Thanks to the County Administrative Board of Stockholm, and its generous contribution of sunflower seeds, a bit of farmland was turned into a “piece of Provence” at the nearby nature reserve Angarnssjöängen, foremost a bird habitat.
The sunflowers have been a beautiful eye catcher for visitors to enjoy throughout the summer.
Now the flowers have withered. All that remains are the heads packed with sunflower seeds.
Today the field is a sad and dreary sight, but the large crowds of goldfinches and one or two blue tits don’t seem to bother, as they pick the fatty and nutritious seeds from the flower heads. Hopefully the seeds will help them make it through the winter.
Well, I didn’t post much last year. Or rather, I did write several posts, but very few got posted. The main reason was an annoying unstable internet connection at our countryside cottage where we use to spend 4-5 months every summer. Some days internet worked , but at a snail’s pace, other days not at all.
Anyway, I have decided not to let all them posts all go to waste, so here’s one from last August about the cutest of minks.
It all started when a next door neighborwrote on Facebook thata mink was strolling aroundon herpier. We hurriedoverto her house,hoping the minkwould still be there.
It was, and for the first time,at very close range, and with slightly increasedpulse, Roffe could photograph aminkin the wild.Itseemed completely fearless andposedwillingly.
Two days later I suddenly discovered him / it on our own jetty, munshing the fish guts Roffe had left behind for the fox and seagulls after cleaning his catch.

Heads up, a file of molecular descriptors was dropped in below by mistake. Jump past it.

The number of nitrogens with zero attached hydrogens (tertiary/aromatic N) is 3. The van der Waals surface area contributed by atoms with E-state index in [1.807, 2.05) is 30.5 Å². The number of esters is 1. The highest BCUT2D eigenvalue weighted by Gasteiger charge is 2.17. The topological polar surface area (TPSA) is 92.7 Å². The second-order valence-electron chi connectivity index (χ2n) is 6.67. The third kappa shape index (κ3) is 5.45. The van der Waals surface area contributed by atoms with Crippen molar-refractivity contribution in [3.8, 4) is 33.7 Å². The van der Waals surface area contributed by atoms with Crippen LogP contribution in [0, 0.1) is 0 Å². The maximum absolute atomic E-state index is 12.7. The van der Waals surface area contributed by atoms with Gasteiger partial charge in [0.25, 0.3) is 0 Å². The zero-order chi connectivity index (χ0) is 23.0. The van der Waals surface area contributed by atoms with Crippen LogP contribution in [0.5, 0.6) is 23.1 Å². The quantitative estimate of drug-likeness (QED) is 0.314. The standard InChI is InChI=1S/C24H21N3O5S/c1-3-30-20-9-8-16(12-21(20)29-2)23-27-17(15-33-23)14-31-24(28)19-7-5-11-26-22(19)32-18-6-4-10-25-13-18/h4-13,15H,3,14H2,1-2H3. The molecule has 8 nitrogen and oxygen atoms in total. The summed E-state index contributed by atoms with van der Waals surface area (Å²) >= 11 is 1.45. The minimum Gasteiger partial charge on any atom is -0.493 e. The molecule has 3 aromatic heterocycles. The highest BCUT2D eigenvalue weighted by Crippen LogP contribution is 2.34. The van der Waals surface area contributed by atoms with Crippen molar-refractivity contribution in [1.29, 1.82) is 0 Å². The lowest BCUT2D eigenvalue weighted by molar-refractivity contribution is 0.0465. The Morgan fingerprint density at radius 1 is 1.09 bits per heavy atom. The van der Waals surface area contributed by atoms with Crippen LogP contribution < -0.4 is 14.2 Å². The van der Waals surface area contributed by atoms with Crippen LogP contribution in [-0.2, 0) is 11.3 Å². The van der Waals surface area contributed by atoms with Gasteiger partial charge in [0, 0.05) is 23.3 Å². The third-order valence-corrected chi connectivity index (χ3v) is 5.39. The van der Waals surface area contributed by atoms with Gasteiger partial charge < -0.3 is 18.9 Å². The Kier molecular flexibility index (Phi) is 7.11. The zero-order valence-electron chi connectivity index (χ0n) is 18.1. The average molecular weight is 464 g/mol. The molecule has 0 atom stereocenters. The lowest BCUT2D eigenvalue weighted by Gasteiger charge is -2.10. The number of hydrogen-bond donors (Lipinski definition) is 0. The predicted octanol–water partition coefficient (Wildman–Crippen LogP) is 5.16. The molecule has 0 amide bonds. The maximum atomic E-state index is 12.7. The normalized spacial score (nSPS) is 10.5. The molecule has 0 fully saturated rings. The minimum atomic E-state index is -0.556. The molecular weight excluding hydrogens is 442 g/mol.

Even though it’sso cuteand youjust want topick it up like a pet andcuddle with,aminkisnotan animalyou want inyourlake. It destroys your fishing nets, eats the fish, and worse, the birds nesting close to the shore and their eggs.
Yesterday’s mission was to find and catch a glimpse of the hawk owl that was reported seen in the area. Aftertwo kilometers walkwe reached the old barnwhere the owl was lastseen, and we decided to give ittwo hours toappear.
It didn’t take long, though, until it swept down from the blue sky and landed on the roof ridge.
Gazing and preeningin the sun for about half an hour, thenit suddenlymade a head-first dive down into the rough grassand disappeared.
Slowly and cautiously, we approached the placewhere it had landed. Theowllay still, half hidden in the grass and didn’tseem tonoticeour presenceuntil thecamera began clicking.
The sound was obviously annoying and after less than a minute it got tired ofthe photographerinterfering with its meal, and took offwiththe prey inits claws, probably a mouse or a vole.
When the rare bird alert beeps on your mobile phone you must be ready to drop whatever you are doing and just rush. Last time this happened, the alert was about an egret heron.
The egret is a rather rare sight in Sweden, and especially this time of year when most lakes and rivers are frozen. However, this winter has been fairly mild and rainy, and there are plenty of open water in streams and small lakes.
The white-throated dipper or European dipper (or just dipper) is a cute and loveable little bird, easy to spot thanks to its white bib and often seen on the rocks round which the water swirls and tumbles. Dives into the water and can easily swim under water with help of the wings.
Snow covers large parts of the country and it’s more Christmassy now than during the Christmas holiday itself. This is also the time of year when you can see large flocks of the beautiful and “punk” looking waxwing invading trees and bushes, especially in areas with lots of berries like rosehip, juniper and rowan.